Construction is underway on a historic landmark in the village of Johnson City in the Southern Tier. Crews are working to repair the “Square Deal Arch,” which was built in 1920 to honor a man who made history.

Hundreds of cars drive by it every day, often without paying attention. But the simple concrete arch, which is now undergoing a renovation, stands as a reminder of one the most pivotal moments in American history.

More than 100 years later, it’s a story that often goes untold. But to understand its importance, we have to go back to the turn of the century.

With 40 factories in the Southern Tier, the Endicott Johnson Shoe Corporation, was producing more than 50 million pairs of shoes a year.

"Every aspect of shoe production, from the raw leather coming in on their own railroad cars, tannery operations, lasting stitching," said Gerald Smith, executive director of the Tioga County Historical Society.

By the 1920s, more than 20,000 people worked for E.J. The man behind it all was George F. Johnson, a pioneer of his time.

“He was a man that I always wondered why he didn't get enough credit for what he did. He was a real high-end character as far as his generosity,” said Rob Salamida, whose grandparents worked for Endicott Johnson.

By the 40s, Johnson’s company was the leading provider of footwear for the U.S. military.

The E.J. boom would expand worldwide.

"George F. Johnson actually literally ran out of U.S. citizens to work there and was advertising in European newspapers, 'please come here, there's a job waiting for you.' And we all know the 'Which way, E.J.?' story," said Smith.

Thousands of immigrants would set sail to the "Triple Cities,” most of them with little-to-no money in their pockets, dreaming of a better life.

"In this area, they say, ‘which way E.J.?’ And I was one of them. The original," said Frank Petrilli, former Endicott Johnson employee.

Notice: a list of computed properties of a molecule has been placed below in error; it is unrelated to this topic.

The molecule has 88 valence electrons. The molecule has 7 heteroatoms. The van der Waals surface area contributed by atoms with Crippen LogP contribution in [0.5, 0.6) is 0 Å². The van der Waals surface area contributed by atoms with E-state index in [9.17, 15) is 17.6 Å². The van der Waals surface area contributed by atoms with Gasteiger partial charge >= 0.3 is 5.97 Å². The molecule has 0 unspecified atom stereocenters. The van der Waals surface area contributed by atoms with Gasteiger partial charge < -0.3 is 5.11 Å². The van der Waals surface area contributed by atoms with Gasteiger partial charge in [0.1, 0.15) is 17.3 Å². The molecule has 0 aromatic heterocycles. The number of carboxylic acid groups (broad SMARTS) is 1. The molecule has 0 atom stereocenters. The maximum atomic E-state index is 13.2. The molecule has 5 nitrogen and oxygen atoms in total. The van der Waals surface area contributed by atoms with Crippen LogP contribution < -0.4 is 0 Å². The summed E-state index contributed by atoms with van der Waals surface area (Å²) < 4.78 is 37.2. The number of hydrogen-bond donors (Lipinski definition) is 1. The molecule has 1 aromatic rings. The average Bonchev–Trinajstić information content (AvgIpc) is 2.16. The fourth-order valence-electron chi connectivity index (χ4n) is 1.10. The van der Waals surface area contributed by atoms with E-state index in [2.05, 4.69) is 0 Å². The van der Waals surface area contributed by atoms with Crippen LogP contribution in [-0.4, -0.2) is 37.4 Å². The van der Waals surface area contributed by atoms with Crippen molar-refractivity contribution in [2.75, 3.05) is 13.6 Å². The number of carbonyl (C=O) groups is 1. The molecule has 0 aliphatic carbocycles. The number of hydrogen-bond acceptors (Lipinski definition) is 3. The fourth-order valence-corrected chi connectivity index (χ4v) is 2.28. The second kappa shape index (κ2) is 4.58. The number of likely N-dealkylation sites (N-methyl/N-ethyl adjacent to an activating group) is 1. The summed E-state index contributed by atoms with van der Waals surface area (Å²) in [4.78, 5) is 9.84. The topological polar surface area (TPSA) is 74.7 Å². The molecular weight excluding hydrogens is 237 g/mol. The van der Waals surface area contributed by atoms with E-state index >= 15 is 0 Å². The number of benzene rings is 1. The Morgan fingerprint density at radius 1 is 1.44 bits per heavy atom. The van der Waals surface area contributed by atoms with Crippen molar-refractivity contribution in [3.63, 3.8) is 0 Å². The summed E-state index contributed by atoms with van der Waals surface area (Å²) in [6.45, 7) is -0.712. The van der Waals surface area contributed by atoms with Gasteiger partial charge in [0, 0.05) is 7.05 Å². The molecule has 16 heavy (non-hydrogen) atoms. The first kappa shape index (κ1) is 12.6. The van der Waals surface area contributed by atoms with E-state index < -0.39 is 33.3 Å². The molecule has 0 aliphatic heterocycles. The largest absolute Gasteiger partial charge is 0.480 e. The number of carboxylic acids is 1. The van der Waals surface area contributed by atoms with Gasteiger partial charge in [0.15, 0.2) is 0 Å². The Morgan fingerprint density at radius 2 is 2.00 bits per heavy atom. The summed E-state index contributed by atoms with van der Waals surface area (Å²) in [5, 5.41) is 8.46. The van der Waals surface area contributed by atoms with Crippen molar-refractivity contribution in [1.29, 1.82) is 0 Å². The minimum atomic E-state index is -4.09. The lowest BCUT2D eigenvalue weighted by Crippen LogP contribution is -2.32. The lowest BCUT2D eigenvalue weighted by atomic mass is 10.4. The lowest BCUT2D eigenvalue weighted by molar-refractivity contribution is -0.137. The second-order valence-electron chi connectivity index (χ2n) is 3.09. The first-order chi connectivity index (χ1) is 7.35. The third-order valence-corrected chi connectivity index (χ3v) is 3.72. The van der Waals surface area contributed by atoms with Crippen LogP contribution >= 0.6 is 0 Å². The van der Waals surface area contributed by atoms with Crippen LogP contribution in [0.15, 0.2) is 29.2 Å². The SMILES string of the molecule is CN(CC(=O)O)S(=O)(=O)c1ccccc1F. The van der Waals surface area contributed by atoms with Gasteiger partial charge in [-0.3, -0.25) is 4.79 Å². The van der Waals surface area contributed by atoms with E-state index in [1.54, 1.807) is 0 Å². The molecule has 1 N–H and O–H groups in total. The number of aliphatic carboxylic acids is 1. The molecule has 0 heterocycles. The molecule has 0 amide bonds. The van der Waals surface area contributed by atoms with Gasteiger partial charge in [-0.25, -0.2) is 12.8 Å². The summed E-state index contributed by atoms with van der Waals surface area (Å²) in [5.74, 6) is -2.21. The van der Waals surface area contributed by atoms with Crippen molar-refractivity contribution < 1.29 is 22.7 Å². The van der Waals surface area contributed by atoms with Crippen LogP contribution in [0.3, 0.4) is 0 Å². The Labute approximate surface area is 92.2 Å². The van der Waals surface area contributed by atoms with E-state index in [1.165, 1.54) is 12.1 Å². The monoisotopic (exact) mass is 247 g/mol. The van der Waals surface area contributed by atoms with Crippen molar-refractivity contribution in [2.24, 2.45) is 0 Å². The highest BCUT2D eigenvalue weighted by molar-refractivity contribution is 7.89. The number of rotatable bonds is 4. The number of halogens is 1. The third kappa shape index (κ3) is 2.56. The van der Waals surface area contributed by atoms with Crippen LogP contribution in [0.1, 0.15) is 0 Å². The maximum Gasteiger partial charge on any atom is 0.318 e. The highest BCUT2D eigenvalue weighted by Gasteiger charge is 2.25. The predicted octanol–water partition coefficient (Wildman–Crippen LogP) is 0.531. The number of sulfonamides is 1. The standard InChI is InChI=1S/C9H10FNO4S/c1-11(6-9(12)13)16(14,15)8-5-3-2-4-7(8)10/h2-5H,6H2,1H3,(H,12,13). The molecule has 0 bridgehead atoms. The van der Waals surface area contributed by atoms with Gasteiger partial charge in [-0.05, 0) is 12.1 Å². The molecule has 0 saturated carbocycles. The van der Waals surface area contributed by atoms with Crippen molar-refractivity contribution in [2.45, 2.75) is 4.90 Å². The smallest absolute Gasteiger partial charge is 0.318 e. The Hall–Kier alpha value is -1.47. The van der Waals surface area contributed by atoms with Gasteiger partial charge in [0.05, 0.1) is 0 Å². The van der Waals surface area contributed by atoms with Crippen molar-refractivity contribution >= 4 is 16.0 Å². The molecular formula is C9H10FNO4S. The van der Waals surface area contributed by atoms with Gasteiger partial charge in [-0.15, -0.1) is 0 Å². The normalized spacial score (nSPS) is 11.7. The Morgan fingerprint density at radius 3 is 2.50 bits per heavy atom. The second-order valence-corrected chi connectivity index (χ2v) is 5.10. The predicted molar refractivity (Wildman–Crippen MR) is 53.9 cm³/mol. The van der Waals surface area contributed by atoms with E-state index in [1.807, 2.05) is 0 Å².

For Italian immigrants like Petrilli, it was the first step in building a better life.

"I think at the time it was a good springboard. A lot of people, they learned English and then they went in the construction. They went to many other fields," said Petrilli.

But for so many, Endicott Johnson was much more than a place to work.

George F. Johnson understood just how important these immigrants were to his company, and he wanted to give back.

He'd create the "Square Deal,” one of the first labor policies in the nation to offer medical benefits to employees and even a chance at home ownership, a first for companies at the time.

"They realized that by doing good, they were benefiting not just the employees, but the community they lived in. George F. Johnson said he should give back to the community and all the benefits should be for everyone because it was from the community from which he got his workers," said Smith.

The Square Deal changed the way the nation views labor today, with something else we all may all take for granted.

It was Johnson who helped establish the eight-hour work day, soon adopted by companies all over the nation.

"They realized they were less tired. So they're more productive.  Everybody works out and makes more money," said Smith.

In 1920, E.J. workers saved up money to fund two arches honoring Johnson and the Square Deal.

With a restoration, that memory lives on today.

“He left, he took a risk, he came here. He worked hard. And these are the everlasting fruits of what one person did. And if he can do it, some sixth-grader or eighth-grader can be the next George F. Johnson," said Salamida.

While the glory days of Endicott Johnson may be in the past, former workers say the American dream is still alive, especially in upstate New York.

"I've been all over. I love this area. There's a lot of opportunity up here. You have to go get it," said Petrilli.

Along with “the Square Deal,” Johnson built six carousels throughout Broome County, which all remain free to ride today.

He was also the financial advisor to Franklin Roosevelt.